Positron emission tomography (PET) and computed tomography (CT) are combined into one machine in this advanced nuclear imaging technique. A lot of information about both the structure and function of the cells and tissues in the body during a single imaging session is revealed by a PET/CT scan. The patient is first injected with a glucose solution containing a very small amount of radioactive material during a PET/CT scan. The particular organs or tissues being examined absorb the substance. On a table, the patient rests and it slides into a large tunnel-shaped scanner. Then the damaged or cancerous cells where the glucose is taken up can be seen by the PET/CT scanner. The rate at which the glucose is used by a tumour can also be seen by the scanner.  The tumour grade can be determined by this, which helps in cancer treatment. The patient does not feel any pain in this procedure, which varies in length depending on the body part that is being evaluated. A PET/CT scan provides a more detailed picture of cancerous tissues than either test does alone as it combines information about the body’s anatomy and metabolic function. In a single scan, the images are captured resulting in a high level of accuracy. Prior to ordering a PET/CT scan, an oncologist will often perform a CT scan and/or a bone scan.

How is the procedure performed?

On an examination table, you will be positioned and a nurse or technologist will insert an intravenous (IV) catheter into a vein in your hand or arm. The dose of radio tracer is then injected intravenously, swallowed or inhaled as a gas depending on the type of nuclear medicine exam you are undergoing. The time taken by the radio tracer to travel through your body and to be absorbed by the organ or tissue being studied will be approximately 60 minutes. To help the radiologist interpret the study, you may be asked to drink some contrast material that will localize in the intestine. The imaging will begin when you will be moved into the PET/CT scanner. During imaging, you need to remain silent. The PET scan will be done after the CT scan. Sometimes, after the PET scan, a second CT scan with intravenous contrast may be done. Nearly 30 minutes will be the total scanning time. You may be asked to wait after the examination is done until the technologist checks the images in case additional images are needed. In some cases, for clarification or better visualization of certain areas or structures, more images are obtained. The cancer doctor can do better diagnosis if the images are clear. You should not be concerned if additional images are needed because that does not necessarily mean that something abnormal was found or there was a problem with the exam. For the procedure, if an intravenous line was inserted in your body, it will usually be removed unless an additional procedure is needed the same day that requires an intravenous line.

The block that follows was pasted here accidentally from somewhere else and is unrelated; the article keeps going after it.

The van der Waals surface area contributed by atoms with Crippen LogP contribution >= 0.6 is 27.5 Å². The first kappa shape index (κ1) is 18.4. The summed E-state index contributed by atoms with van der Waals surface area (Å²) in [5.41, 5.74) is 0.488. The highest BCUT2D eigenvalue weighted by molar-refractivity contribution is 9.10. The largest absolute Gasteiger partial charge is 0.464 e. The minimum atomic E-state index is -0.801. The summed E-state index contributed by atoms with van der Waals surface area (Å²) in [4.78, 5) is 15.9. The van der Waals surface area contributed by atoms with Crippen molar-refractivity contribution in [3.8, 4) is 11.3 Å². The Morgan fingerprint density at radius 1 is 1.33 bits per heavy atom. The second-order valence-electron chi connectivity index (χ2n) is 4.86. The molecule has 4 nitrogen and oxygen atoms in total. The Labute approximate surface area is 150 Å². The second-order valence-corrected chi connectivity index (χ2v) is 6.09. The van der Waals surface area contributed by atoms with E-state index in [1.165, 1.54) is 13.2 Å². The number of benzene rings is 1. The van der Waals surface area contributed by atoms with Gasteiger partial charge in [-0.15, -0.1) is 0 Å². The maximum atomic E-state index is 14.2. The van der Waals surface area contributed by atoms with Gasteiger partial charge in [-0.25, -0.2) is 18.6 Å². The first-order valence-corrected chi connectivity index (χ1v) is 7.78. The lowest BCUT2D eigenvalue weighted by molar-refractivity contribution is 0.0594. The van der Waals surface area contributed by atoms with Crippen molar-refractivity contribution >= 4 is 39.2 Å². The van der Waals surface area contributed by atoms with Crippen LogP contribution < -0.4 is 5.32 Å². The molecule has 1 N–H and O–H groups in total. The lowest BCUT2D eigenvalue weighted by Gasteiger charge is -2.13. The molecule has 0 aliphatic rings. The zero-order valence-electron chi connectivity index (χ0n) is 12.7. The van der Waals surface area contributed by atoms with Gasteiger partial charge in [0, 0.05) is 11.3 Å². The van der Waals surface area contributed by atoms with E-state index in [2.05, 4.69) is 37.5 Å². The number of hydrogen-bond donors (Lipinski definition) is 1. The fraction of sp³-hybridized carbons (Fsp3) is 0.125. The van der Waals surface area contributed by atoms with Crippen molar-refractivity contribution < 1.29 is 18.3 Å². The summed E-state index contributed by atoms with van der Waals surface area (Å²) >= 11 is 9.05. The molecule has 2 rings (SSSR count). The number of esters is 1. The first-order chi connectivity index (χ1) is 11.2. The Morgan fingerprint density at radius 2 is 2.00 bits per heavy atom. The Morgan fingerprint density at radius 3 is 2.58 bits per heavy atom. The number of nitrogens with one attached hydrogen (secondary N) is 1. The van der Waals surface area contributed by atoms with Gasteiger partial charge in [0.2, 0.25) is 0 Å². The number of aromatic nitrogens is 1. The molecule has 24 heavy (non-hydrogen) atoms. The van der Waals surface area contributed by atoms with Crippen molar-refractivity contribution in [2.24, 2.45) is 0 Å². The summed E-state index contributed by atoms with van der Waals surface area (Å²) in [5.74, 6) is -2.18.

There are various uses of whole body PET/CT scan. The following are some of them:

  • Metastatic work up that is to ascertain the tumor load
  • Response evaluation in cases where chemotherapy is used as first line of treatment
  • To determine recurrence after completion of therapy



  • For brain tumours
  • Thyroid cancer


Relatively contraindication

  • Uncontrolled diabetes
  • Immediately after completion of therapy